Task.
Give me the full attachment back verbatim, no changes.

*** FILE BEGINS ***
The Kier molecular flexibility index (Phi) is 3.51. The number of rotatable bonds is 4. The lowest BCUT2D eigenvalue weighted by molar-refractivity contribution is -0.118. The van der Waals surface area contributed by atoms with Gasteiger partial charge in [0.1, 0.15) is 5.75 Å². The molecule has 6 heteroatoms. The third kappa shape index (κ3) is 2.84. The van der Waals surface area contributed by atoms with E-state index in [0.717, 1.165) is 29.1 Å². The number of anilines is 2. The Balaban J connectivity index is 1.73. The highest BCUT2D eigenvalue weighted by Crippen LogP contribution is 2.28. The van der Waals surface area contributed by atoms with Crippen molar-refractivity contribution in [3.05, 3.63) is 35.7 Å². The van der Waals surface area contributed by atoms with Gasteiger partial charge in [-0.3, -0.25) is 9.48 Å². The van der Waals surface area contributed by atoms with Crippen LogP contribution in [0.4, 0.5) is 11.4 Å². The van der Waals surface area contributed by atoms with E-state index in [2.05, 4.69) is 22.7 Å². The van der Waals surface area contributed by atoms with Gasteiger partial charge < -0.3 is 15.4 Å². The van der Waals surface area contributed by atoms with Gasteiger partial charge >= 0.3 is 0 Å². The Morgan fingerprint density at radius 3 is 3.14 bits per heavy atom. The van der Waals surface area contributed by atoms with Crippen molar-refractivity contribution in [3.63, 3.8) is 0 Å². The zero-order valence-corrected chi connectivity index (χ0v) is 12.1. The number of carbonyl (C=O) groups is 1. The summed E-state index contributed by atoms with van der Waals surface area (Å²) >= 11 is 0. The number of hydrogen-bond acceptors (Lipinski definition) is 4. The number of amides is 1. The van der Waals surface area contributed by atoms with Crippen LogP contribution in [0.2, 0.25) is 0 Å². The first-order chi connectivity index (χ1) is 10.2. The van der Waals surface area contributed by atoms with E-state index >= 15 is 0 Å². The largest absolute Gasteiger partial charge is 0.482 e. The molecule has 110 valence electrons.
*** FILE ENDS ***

The Kier molecular flexibility index (Phi) is 3.51. The number of rotatable bonds is 4. The lowest BCUT2D eigenvalue weighted by molar-refractivity contribution is -0.118. The van der Waals surface area contributed by atoms with Gasteiger partial charge in [0.1, 0.15) is 5.75 Å². The molecule has 6 heteroatoms. The third kappa shape index (κ3) is 2.84. The van der Waals surface area contributed by atoms with E-state index in [0.717, 1.165) is 29.1 Å². The number of anilines is 2. The Balaban J connectivity index is 1.73. The highest BCUT2D eigenvalue weighted by Crippen LogP contribution is 2.28. The van der Waals surface area contributed by atoms with Crippen molar-refractivity contribution in [3.05, 3.63) is 35.7 Å². The van der Waals surface area contributed by atoms with Gasteiger partial charge in [-0.3, -0.25) is 9.48 Å². The van der Waals surface area contributed by atoms with Crippen LogP contribution in [0.4, 0.5) is 11.4 Å². The van der Waals surface area contributed by atoms with E-state index in [2.05, 4.69) is 22.7 Å². The van der Waals surface area contributed by atoms with Gasteiger partial charge < -0.3 is 15.4 Å². The van der Waals surface area contributed by atoms with Gasteiger partial charge >= 0.3 is 0 Å². The Morgan fingerprint density at radius 3 is 3.14 bits per heavy atom. The van der Waals surface area contributed by atoms with Crippen molar-refractivity contribution in [3.63, 3.8) is 0 Å². The zero-order valence-corrected chi connectivity index (χ0v) is 12.1. The number of carbonyl (C=O) groups is 1. The summed E-state index contributed by atoms with van der Waals surface area (Å²) >= 11 is 0. The number of hydrogen-bond acceptors (Lipinski definition) is 4. The number of amides is 1. The van der Waals surface area contributed by atoms with Crippen LogP contribution in [0.2, 0.25) is 0 Å². The first-order chi connectivity index (χ1) is 10.2. The van der Waals surface area contributed by atoms with E-state index >= 15 is 0 Å². The largest absolute Gasteiger partial charge is 0.482 e. The molecule has 110 valence electrons.